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'Cultural Mormons' Adjust The Lifestyle But Keep The Label

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The spires of the historic Salt Lake Temple on April 2, 2016 in Salt Lake City, Utah.

On a recent evening in Manhattan's Upper East Side there is a group of women gathered to chat. They're seated in the living room of a cozy one bedroom apartment.

"I consider myself a cultural Mormon," says Christy Clegg, who grew up active in the church. "I don't attend regular church services on Sunday but I very much identify with my Mormonism."

The group is called Feminist Home Evening. It's a play on words. Mormon families are encouraged to have Family Home Evening — a night at home — once a week.

Like Clegg, these women represent a spectrum of belief, but it is their Mormon background that unites them.

"The thing that's interesting is I can see another person that grew up Mormon and no longer attends or whatever their level of connection is and there's that automatic connection," Clegg says.

This group was started about two years ago in response to some high profile excommunications within the church. Specifically, Kate Kelly, a prominent feminist advocate.

"I think at that time we had to talk and process," says Ashley Groesbeck, who has coordinated many of the group meetings. "It is a safe place to be connected to your Mormonism."

The meetings are held monthly and the number of women ranges from 10 — the number present this evening — to about 20. Occasionally there's a guest speaker, but most often a member of the group will begin the meeting with a short welcome and they'll jump into a discussion.

The topics of conversation can be serious at times. Like the recent change to church policy which prevents the children of gay parents from being baptized. As a therapist, this change really affected Groesbeck.

"I was still working for the church last November when the inclusion policy, or the exclusion policy rather, for gay members of the church came out," Groesbeck says. "I knew I could not stay. I couldn't live with it anymore and I quit."

Other topics aren't quite as heavy and might even seem trivial.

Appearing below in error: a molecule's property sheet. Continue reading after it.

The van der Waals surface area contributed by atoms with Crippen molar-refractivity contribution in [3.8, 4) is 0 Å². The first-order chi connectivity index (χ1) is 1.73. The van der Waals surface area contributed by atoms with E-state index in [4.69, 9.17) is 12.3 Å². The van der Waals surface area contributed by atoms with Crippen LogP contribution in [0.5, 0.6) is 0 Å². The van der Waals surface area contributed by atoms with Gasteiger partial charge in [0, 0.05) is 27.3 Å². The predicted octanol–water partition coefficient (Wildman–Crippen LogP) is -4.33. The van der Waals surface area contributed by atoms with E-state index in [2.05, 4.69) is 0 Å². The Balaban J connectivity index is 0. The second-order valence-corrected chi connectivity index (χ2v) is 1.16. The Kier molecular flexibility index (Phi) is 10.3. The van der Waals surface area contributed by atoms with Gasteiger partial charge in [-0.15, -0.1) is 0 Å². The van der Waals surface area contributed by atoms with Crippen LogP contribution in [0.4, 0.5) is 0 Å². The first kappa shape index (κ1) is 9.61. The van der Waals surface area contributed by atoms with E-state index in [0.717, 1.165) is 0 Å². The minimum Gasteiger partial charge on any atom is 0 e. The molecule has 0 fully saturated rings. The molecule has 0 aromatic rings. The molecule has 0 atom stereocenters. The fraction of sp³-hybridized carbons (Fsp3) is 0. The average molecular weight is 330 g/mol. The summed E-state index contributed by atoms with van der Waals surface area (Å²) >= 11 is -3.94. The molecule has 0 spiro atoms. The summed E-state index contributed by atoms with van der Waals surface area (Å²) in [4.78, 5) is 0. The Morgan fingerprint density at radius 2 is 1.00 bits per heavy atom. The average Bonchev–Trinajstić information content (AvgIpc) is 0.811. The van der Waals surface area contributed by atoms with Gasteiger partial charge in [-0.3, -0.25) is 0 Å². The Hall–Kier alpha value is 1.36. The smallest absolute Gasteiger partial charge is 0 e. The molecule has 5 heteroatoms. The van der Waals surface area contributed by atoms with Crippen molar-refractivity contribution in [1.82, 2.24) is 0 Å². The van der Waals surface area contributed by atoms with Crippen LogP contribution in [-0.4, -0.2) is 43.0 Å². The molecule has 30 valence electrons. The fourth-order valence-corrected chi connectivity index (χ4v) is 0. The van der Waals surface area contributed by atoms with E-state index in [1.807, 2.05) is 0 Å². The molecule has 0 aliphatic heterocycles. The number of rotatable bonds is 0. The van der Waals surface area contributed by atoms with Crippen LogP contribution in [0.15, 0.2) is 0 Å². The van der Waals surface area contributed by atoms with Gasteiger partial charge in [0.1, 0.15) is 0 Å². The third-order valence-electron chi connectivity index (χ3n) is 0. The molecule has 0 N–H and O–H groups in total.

"Coffee is a complicated relationship," says Heather McGee Teadoro, who is 25 years old and grew up in Utah. She admits she loves coffee and always has.

As a teenager, McGee Teadoro drifted away from the church, and her coffee habits weren't an issue, but she's recently decided to return. Now, that craving is more problematic.

Mormons don't drink coffee. At least, they're asked not to. They're also asked not to drink alcohol or smoke or shop on Sunday.

Traditionally being called a "Mormon" means you live by these standards. Not doing so raises questions about your faith.

"I'm self-conscious among Mormons holding a cup of iced coffee," says Kate Cowley, 34, a film producer who lives in Manhattan with her husband and three young children. "I would feel, you know, I would feel uncomfortable."

Cowley and her family still pray together, read scriptures and attend church pretty frequently.

"I feel like when we're walking down the street in New York City and I have three kids all on a stroller, I look very Mormon in this community where [with] three kids, I might as well have a million," she says.

But Cowley doesn't agree with much of what the church teaches. For example, she is deeply unsettled by the fact that women are not ordained to the priesthood. Over the past few months she's become more honest and open with her disagreements, but she doesn't want to leave her faith behind.

"I am determined," Cowley says. "I am like hellbent on sticking around and being like, yeah, deal with me."

Others at this Feminist Home Evening feel liberated by their decision to leave.

Stacey Woodward remembers a pivotal moment for her. It was on a Sunday morning. She woke up in time to go to church.

"And as I was getting ready, I just had this really clear thought, voice in my head that said. 'What is your intention behind this? Why are you doing this?' " she says.

Woodward felt uncomfortable with the answer.

"I didn't want God to withhold blessing from me," she says. "I didn't want to bring shame on my family that was so well respected."

Woodward gave herself permission to walk away, but admits it wasn't easy.

"I'd never navigated this course. I'd never seen anybody navigate this course and it was a very painful, lonely place to be," she says. "There is definitely an expected kind of culture in the church and it can be painful when you don't meet those kinds of norms."

This loneliness makes sense to Jana Riess, a senior columnist at Religion News Service. Riess is also Mormon, she converted to the church in her twenties, and she knows all about the expected lifestyle that comes with membership in the church.

"It can be painful when you don't meet those kinds of norms," Riess says.

She says it's common for religious minorities — like Mormons — to feel that one member represents the church as a whole. And that creates pressure.

"More orthodox members of that minority faith will say we need to have boundaries," Riess says. Those orthodox members might say, "We need to more firmly declare who we are and what we stand for."

For the past six years Riess has written about her struggles with Mormonism in an online column aptly named "Flunking Sainthood." Initially she got a lot of flack from her Mormon readers. More recently, she's noticed a shift.

"We're a little more accepting than we were six years ago," she says. "And now we're seeing maybe a bigger umbrella, a bigger definition of what it means to be Mormon."

What it means to be Mormon is beyond belief for these women. It's family, it's culture, at times it can even seem like its own language. Ultimately, it's about where you come from.

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